Mill Road can’t be viewed in isolation
Sponsored feature | By Ian Sandison, CEO of Cambridge BID
Mill Road bridge closed in June 2020 with no consultation – as we were locked down, traffic was quiet, but as the city opened up, congestion grew on other roads like Coldhams Lane and Hills Road, and subsequently air quality fell in those areas. Traffic also returned to near normal on the city side of the bridge as rail station-bound traffic still used the various cut throughs, so no real improvement in congestion was seen here.
The bridge reopened in June 2021. Cambridgeshire County Council, which closed and opened the bridge, has now asked the Greater Cambridge Partnership to consult on the future of the road.
While consulting is better than not, we need to take a holistic view of city access and thus cannot just include one road, or even one bridge on one road. It is not surprising many Mill Road residents were happy with the closure – less traffic, cleaner air, and a nicer environment to walk and cycle. However, once the city did open up and visitors, workers and goods could not easily access the city, then the folly of a single-street solution became clear and it was demonstrated how unequal this approach is.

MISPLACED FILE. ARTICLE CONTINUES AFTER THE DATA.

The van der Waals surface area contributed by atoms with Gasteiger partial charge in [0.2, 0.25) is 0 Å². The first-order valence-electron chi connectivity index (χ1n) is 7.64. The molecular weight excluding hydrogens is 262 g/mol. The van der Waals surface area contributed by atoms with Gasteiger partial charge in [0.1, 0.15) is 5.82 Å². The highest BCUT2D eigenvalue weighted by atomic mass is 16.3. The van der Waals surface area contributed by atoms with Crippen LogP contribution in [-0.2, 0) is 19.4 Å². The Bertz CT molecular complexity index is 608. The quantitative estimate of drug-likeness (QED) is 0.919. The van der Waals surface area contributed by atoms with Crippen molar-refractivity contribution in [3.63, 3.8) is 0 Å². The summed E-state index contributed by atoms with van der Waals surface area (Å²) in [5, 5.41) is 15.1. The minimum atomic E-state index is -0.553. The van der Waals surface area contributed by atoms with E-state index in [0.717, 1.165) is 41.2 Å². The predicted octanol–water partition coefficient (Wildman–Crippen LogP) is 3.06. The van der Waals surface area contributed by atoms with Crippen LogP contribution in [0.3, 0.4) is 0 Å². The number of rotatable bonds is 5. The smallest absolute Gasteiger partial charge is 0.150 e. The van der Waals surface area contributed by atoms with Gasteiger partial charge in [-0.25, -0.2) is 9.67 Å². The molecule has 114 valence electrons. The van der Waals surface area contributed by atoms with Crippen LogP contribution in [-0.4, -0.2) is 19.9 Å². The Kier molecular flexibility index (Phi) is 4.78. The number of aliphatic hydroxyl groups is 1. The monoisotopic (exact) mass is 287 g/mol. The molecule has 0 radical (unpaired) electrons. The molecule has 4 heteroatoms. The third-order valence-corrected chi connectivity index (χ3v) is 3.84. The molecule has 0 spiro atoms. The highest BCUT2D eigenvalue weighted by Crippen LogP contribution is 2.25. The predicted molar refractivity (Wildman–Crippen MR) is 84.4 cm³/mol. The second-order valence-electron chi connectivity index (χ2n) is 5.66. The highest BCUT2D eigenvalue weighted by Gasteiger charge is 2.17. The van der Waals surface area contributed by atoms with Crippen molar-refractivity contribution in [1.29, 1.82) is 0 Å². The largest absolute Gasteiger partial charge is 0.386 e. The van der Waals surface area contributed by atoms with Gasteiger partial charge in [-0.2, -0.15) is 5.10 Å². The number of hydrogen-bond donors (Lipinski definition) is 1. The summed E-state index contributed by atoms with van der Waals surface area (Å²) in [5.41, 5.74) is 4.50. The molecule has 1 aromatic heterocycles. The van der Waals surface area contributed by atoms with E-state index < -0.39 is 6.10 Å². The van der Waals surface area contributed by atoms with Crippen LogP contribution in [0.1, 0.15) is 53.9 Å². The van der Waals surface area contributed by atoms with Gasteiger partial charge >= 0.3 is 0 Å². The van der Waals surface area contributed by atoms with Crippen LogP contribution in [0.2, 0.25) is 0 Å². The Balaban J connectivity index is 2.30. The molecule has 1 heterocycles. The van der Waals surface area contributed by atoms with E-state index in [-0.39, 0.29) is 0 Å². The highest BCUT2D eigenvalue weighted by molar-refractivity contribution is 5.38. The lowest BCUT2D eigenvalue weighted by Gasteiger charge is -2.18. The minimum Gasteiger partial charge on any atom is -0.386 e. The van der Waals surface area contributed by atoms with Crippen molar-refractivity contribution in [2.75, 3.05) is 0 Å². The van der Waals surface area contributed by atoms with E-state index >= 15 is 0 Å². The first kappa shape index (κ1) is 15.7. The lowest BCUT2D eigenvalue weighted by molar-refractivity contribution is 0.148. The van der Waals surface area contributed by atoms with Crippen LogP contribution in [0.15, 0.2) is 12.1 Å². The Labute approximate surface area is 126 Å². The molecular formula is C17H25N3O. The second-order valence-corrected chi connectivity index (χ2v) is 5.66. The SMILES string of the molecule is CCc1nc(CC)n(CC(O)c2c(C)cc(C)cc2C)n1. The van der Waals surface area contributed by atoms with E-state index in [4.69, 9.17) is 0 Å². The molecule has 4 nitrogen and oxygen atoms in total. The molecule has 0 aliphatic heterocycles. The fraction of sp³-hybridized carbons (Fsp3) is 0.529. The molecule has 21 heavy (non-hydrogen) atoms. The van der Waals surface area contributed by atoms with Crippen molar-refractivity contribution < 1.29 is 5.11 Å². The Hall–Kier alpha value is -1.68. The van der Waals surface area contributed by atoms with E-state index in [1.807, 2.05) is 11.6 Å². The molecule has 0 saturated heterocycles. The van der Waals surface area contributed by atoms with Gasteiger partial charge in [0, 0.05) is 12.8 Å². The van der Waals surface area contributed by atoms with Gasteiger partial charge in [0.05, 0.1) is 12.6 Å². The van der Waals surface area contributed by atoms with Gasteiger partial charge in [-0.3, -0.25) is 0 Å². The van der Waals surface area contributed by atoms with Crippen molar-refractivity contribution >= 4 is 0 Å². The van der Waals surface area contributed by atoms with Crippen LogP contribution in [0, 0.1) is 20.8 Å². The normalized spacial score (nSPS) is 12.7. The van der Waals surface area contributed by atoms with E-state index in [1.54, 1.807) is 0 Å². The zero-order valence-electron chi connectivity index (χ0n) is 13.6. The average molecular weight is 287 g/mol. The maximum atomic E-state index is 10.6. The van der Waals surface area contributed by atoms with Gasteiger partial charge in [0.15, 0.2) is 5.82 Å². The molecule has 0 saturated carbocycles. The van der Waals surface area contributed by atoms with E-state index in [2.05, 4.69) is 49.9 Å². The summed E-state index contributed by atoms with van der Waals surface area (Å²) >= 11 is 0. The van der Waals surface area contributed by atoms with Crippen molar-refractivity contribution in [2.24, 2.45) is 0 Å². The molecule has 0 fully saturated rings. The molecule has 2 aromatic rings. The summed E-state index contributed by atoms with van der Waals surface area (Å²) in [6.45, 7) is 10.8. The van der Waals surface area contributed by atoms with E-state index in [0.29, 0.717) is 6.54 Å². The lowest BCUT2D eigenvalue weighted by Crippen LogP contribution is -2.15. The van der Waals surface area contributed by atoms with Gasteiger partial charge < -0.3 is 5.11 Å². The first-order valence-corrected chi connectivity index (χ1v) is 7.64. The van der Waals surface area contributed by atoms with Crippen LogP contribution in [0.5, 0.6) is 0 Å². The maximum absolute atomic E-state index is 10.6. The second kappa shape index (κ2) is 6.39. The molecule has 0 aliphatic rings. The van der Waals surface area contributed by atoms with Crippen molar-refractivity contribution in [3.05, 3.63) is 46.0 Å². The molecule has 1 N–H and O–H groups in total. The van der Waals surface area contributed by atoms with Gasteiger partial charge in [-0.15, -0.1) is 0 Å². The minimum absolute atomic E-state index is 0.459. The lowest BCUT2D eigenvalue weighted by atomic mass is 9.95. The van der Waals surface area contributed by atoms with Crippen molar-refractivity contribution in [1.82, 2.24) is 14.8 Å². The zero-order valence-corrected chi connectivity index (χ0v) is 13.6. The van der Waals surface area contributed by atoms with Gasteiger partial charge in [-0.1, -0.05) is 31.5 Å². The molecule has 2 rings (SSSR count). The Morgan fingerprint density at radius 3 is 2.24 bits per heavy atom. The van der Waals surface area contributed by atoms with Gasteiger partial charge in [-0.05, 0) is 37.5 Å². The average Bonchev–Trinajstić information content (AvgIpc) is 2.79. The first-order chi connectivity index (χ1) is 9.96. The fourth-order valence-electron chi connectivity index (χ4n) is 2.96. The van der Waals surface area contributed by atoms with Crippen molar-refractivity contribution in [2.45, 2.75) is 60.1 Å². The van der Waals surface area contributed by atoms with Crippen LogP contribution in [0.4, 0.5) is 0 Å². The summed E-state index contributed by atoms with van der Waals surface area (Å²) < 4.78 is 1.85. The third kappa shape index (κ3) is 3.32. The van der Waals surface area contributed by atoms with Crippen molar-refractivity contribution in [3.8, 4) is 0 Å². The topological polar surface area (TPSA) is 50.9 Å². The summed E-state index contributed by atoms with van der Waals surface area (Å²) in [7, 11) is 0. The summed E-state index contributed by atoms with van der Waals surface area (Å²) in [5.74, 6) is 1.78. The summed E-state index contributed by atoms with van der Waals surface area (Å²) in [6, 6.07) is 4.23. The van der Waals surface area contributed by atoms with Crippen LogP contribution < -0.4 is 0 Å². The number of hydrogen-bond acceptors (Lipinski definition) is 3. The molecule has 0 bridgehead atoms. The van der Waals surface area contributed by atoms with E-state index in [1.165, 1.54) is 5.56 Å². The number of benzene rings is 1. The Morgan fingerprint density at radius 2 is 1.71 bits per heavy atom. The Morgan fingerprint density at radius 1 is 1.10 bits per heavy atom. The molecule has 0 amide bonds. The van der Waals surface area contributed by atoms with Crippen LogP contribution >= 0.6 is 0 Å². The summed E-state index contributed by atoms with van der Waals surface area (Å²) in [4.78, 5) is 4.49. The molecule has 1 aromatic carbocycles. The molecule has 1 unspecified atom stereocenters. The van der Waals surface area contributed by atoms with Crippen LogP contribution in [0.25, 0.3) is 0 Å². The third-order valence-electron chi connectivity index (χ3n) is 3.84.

I wrote recently about congestion charging and resident parking schemes, there were also consultations in the autumn from Dr Nik Johnson’s Combined Authority. When I speak to businesses, everyone knows what the problem is but we seem to be slow at delivering a solution and hence as the city grows, the problem does too.
Buses seem to be a popular solution and, to be fair, many workers would happily travel into Cambridge by bus if they were quick, available early and late at night, affordable, clean and green and the network was more comprehensive. This would make the city more attractive to workers and visitors who can be deterred by the current congestion issues. To really incentivise people to use buses we need them to be funded upfront so they have a positive alternative to their car.
Read previous columns from Ian Sandison and Cambridge BID